Entertainment editor John Turnbull takes a look at two of the latest big screen comic book adaptations, the dark and moody Snowpiercer and the bright and shiny Guardians of the Galaxy.
(Directed by Bong Joon-Ho)
A South Korean production, Snowpiercer is somewhat of an oddity among comic book movies, in that it could almost be classified as an arthouse movie if it wasn’t for the big name actors and healthy special effects budget.
Starring Captain America Chris Evans and Elephant Man John Hurt, the film is a social allegory set in a post-apocalyptic world that has frozen following a less-than-successful attempt to fix global warming. The entire film is set on a giant train that encircles the globe, with the ultra-rich inhabiting the front carriages, the middle class in the middle carriages and the disenfranchised poor at the rear.
Director Bong is an accomplished visual stylist, and producer Park Chan-Wook allows his protégé the freedom to tell the story his own way. Unfortunately, it is here that the movie falters, settling for the thematic complexity of a side-scrolling video game.
A grubby Evans leads the revolution from the rear, fighting his way forward with diminishing support and facing increasingly difficult challenges. Accompanying him are the boy formerly known as Billy Elliott (Jamie Bell) and Korean actor Kang-ho Song, who speaks only in un-subtitled Korean.
As the rebels make their way up the train, they pass through a series of increasingly unlikely carriages, including a sauna, hair salon, debauched nightclub and a primary school run by a pregnant machine-gun toting teacher. Up at the classy end of the train are Wilford the evil conductor (Ed Harris) and his functionary Mason, played by a decidedly odd Tilda Swinton.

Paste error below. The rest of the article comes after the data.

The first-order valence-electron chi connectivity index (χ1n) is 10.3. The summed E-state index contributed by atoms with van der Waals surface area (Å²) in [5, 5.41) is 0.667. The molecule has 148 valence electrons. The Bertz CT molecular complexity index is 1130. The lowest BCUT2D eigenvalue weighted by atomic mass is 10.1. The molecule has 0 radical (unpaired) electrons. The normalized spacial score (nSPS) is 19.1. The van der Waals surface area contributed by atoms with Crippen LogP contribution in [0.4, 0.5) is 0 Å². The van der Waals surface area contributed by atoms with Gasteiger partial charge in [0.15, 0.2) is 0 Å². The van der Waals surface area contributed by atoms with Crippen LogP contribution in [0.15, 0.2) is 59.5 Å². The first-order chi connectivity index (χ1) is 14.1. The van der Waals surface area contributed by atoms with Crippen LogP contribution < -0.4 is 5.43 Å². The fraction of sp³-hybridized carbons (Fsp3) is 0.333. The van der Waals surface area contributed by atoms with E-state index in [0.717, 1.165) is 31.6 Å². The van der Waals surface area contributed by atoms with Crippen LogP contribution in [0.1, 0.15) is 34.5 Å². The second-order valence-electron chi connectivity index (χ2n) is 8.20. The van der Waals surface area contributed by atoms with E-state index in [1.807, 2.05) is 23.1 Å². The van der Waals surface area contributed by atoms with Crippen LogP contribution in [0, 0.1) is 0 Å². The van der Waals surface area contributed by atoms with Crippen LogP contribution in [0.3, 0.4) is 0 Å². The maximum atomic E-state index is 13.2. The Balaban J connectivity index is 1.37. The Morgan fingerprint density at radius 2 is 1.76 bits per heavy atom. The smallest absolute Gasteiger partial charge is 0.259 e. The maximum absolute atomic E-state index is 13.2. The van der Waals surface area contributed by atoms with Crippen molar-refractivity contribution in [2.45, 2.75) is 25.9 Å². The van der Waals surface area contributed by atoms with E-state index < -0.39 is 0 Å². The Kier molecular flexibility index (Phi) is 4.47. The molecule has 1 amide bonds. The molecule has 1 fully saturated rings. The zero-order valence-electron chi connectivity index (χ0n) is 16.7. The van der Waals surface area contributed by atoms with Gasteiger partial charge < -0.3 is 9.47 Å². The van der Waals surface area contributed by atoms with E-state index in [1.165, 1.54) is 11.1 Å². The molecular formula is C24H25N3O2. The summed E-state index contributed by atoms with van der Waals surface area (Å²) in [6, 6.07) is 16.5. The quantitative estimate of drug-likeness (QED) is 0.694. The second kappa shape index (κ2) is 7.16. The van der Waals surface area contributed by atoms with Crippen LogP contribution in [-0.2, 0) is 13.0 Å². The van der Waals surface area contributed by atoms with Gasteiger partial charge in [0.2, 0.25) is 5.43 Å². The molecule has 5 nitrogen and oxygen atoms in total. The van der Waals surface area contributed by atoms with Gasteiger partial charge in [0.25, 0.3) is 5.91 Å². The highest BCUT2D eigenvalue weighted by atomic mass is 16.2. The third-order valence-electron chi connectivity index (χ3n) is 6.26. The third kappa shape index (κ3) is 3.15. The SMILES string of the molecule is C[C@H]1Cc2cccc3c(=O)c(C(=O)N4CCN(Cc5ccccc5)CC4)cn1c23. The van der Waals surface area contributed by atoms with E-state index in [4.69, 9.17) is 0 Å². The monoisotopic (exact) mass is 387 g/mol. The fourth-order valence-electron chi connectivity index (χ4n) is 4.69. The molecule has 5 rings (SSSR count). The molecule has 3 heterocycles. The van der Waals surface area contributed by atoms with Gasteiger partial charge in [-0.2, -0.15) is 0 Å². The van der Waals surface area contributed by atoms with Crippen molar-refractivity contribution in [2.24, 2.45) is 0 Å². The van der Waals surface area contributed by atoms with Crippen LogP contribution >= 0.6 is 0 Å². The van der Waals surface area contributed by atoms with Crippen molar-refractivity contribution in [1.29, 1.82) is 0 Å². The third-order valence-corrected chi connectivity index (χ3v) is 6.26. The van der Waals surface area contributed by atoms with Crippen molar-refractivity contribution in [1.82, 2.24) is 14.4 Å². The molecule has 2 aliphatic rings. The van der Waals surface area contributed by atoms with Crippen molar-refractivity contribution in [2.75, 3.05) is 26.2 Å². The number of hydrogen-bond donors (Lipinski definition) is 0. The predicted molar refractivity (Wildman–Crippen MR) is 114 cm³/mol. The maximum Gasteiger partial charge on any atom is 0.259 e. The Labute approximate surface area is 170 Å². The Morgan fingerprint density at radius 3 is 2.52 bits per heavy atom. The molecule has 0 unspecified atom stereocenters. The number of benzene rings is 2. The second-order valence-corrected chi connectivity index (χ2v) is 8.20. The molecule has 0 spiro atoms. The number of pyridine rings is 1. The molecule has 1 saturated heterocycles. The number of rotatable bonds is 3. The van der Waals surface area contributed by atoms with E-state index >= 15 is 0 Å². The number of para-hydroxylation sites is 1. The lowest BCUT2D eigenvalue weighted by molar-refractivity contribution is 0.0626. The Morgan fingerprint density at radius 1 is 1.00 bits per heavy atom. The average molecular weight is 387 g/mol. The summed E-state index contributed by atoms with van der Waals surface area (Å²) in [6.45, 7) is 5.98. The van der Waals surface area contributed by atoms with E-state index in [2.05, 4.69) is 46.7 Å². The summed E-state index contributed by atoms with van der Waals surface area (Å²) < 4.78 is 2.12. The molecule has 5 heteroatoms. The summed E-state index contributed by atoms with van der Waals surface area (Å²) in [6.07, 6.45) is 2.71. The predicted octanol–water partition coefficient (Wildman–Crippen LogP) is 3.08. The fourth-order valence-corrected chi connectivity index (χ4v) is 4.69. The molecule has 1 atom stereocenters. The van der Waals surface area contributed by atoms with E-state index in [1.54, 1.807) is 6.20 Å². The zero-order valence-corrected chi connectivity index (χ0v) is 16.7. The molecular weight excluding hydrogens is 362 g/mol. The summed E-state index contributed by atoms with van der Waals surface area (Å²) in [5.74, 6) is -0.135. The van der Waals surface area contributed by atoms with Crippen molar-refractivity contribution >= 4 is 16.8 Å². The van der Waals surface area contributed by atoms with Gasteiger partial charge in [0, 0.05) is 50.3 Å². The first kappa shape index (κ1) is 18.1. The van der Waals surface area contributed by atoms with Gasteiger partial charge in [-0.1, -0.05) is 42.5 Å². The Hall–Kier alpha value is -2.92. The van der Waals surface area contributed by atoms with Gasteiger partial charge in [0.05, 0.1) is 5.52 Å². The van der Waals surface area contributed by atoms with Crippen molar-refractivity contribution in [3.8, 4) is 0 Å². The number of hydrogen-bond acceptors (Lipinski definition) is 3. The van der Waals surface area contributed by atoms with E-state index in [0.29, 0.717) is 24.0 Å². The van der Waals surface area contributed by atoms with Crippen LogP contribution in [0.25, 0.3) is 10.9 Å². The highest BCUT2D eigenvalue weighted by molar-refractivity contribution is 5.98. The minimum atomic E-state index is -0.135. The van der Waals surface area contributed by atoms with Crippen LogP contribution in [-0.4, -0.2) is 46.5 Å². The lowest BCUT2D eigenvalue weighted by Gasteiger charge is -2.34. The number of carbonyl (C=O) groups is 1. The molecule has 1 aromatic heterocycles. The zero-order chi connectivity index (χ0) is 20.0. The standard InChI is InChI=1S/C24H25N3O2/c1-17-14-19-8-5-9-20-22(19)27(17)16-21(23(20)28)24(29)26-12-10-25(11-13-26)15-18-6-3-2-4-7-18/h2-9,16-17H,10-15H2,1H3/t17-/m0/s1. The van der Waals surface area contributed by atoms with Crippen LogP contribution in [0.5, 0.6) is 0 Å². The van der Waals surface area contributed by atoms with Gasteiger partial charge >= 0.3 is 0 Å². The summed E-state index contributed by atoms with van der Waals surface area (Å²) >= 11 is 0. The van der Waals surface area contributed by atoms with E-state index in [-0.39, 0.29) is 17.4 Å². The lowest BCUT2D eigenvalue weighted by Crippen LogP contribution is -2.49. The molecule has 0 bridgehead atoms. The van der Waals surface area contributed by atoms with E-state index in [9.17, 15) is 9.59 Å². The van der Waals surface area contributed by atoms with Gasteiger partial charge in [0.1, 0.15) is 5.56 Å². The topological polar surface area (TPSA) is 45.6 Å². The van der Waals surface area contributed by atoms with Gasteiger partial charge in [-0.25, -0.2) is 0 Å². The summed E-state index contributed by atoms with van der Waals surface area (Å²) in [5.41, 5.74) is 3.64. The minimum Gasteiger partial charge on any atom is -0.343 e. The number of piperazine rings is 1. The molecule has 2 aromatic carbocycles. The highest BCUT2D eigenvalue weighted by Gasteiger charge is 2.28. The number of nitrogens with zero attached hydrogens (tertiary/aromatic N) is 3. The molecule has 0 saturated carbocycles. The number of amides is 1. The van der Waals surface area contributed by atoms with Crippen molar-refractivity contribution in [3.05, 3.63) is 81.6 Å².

The real strength of Snowpiercer lies in its visuals — from the haunting images of the super-train rolling through devastated cities to the visceral feel of the fight scenes. In this way the film is closer in sensibility to films like A Better Tomorrow and Only God Forgives than throwaway Hollywood action flicks like The Expendables — often more resembling a piece of moving art than an actual coherent narrative.
Without spoiling the ‘twist’ in the tale, it would be fair to say that Snowpiercer loses serious momentum in the third act, where hyperkinetic action is replaced by exposition and a lazy attempt at moral relativism. Less kind reviewers have compared this scene to the interminable ‘architect’ nonsense in The Matrix sequels, but to be fair what works on the comic book page doesn’t always work on the big screen.
If you’re one of those people who thinks deeply about the logic behind movies, Snowpiercer may not be for you. If, however, you are able to suspend your disbelief, then Snowpiercer provides a spectacular visual experience and some amazing set-pieces.
See it on the big screen if you get the chance.
Guardians of the Galaxy
(Directed by James Gunn)
Up until now, Marvel has based their success around a core group of heroes and the team they make up — the mighty Avengers. Now they’re trying to convince people to go and see a movie about a talking raccoon, sentient tree and second rate Han Solo knockoff.